So how is the measurement made? In the laboratory, the oft-expensive and bulky instrument applies a small electrical current at a well defined frequency to the battery, then measures the voltage. Divide the voltage by the current and you now have the impedance at this frequency. For example, apply 1 mA of current at a frequency of 100 Hz, you might measure 0.5 mV. Hence the impedance is 0.5mV/1mA = 0.5 ohms at 100 Hz. This, of course, does not take into account the complex value of the impedance but it is a simple illustration of the concept. “Complex” numbers are mathematical tools to show values that have both real and imaginary components. Don’t worry if you don’t understand them fully —the key thing is that an impedance measurement has two values to represent it.

eis

A full EIS chart shows by convention the imaginary component of the impedance (vertical axis) vs. its real value (horizontal axis). The far left of the chart shows the measurements made at high frequencies, in particular highlighting what happens in the metal conductors inside the battery as well as what occurs at the surfaces of the electrodes. As we follow the purple dots and move towards the right, the frequency of the signature gradually decreases highlighting now a different set of electrochemical processes, in particular what happens at the insulating interface between the electrode and the electrolyte (also known as SEI layer). Ultimately, to the far right of the chart, the frequency is low and is unique to the diffusion effects of the lithium ions.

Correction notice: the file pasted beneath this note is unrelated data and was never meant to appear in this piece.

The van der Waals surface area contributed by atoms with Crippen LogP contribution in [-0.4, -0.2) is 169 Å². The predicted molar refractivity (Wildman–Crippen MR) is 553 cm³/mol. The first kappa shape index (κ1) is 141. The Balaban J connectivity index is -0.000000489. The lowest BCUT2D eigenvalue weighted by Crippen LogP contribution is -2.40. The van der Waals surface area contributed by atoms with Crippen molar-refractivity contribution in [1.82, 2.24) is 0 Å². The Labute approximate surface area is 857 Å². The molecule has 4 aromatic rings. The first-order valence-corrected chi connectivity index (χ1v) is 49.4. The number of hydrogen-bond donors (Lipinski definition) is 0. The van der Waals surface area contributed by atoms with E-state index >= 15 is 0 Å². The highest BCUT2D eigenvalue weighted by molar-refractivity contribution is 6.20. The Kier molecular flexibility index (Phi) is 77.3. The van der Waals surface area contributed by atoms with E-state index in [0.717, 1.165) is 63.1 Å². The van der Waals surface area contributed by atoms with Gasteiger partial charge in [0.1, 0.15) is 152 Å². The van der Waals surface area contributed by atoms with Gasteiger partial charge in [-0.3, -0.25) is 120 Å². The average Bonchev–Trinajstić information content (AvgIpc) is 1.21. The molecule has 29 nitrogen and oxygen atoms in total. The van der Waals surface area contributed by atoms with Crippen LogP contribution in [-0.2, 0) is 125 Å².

An EIS tool is present in every electrochemistry laboratory around the world. Young graduates in this discipline spend countless hours operating this tool. It is not a small instrument…it fits on a desk, may weigh several pounds, and costs several thousands of dollars. Now imagine how the world would look like if an EIS tool can somehow fit inside each and every smartphone!